In the last decade, many governments and donors have started delivering social support payments electronically rather than using cash or in-kind distributions of food or other items. One example of an institution making this shift is The Word Food Programme in Kenya. Under its “Cash Lite” program, WFP Kenya supports its beneficiaries by issuing debit cards linked to a personal account rather than distributing food resources [also see CGAP Case Study]. This shift to electronic payments has several benefits:
- E-payments give customers the power to choose what they consume and find greater diversity of food items in local shops;
- Consumers face less social stigma from participating in the food benefit program since they can shop when they want and use payment channels that are used by the general population as well.;
- Electronic payments do not disrupt the local economy the way direct food aid can, which floods the market with free supply and competes with local merchants.
- Unbanked, low-income beneficiaries receive an introduction to formal financial services, easing access to banking services and cashless payment systems, and sensitizing consumers to a responsible handling of banking cards and PIN.
- Providers of social support may enjoy reduced programmatic and delivery costs.
- Financial institutions can expand their merchant payment networks.
However, evidence from existing programs shows these financial inclusion benefits can be hard to realize.
Photo Credit: Silvia Baur, Kenya
A first step to turn aid programs into channels for facilitating financial inclusion is ensuring that the consumer experience is positive and improves upon in-kind aid and cash transactions. An important aspect of this is the behavior of merchants and banking agents that handle the cashless transaction channels and provide goods to beneficiaries. This involves non-discriminatory treatment of card users, fair pricing of goods and appropriate handling of cards and PIN numbers by consumers and merchants. For example, in a busy shopping environment, merchants may be disinclined to make the effort to follow security precautions and advise customers on safeguarding their card and PIN.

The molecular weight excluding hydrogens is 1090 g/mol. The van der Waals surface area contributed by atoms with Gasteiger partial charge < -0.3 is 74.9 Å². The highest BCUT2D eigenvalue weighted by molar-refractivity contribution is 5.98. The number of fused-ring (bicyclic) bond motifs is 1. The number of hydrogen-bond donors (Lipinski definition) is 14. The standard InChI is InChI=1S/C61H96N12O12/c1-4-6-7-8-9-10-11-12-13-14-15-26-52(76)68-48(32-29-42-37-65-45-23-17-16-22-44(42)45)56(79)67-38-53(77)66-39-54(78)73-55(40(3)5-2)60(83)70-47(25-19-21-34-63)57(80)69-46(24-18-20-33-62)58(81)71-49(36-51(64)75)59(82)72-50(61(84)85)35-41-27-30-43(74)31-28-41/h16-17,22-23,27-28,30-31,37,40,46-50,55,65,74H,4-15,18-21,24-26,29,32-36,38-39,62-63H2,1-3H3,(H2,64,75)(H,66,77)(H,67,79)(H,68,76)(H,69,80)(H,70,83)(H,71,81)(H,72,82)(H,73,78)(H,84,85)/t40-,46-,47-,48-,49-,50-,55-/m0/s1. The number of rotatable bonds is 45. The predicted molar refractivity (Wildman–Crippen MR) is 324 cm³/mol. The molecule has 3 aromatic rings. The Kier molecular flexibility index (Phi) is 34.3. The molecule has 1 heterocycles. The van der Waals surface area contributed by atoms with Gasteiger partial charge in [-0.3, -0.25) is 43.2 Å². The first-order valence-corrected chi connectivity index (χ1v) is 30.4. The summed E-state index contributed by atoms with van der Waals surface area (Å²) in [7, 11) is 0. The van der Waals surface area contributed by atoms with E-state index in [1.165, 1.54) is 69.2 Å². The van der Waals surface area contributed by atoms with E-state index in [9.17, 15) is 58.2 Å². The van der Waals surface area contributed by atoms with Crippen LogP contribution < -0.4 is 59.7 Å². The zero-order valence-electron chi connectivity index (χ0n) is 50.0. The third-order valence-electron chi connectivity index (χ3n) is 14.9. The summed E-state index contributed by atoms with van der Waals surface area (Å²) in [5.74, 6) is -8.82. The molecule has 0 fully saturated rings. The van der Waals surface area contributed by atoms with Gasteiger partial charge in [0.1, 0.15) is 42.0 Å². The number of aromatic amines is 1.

To address these issues, it is important to understand the incentives that may motivate merchants, banking agents, and customers to behave in unexpected ways that negate the benefits of electronic payments. For example:
- Will merchants impose unregulated fees on card users to make up for the costs of acquiring a point of service (POS) machine and paying transaction fees to the bank?
- In busy shops with long lines, will merchants lose patience with beneficiaries trying to use their cards, mishandling their personal information and refraining from explaining how the card system works?
- Will the sudden transfer of cash into beneficiaries’ accounts create excess demand for products, ultimate leading to scarcity or increased prices?
- If only certain merchants accept the cards, will beneficiaries be less likely to shop around?
- Will we see a “lottery effect” with beneficiaries, where they treat the electronic payments less cost-consciously than “earned” money? Will they feel the loss of this money as much when payments are digitized?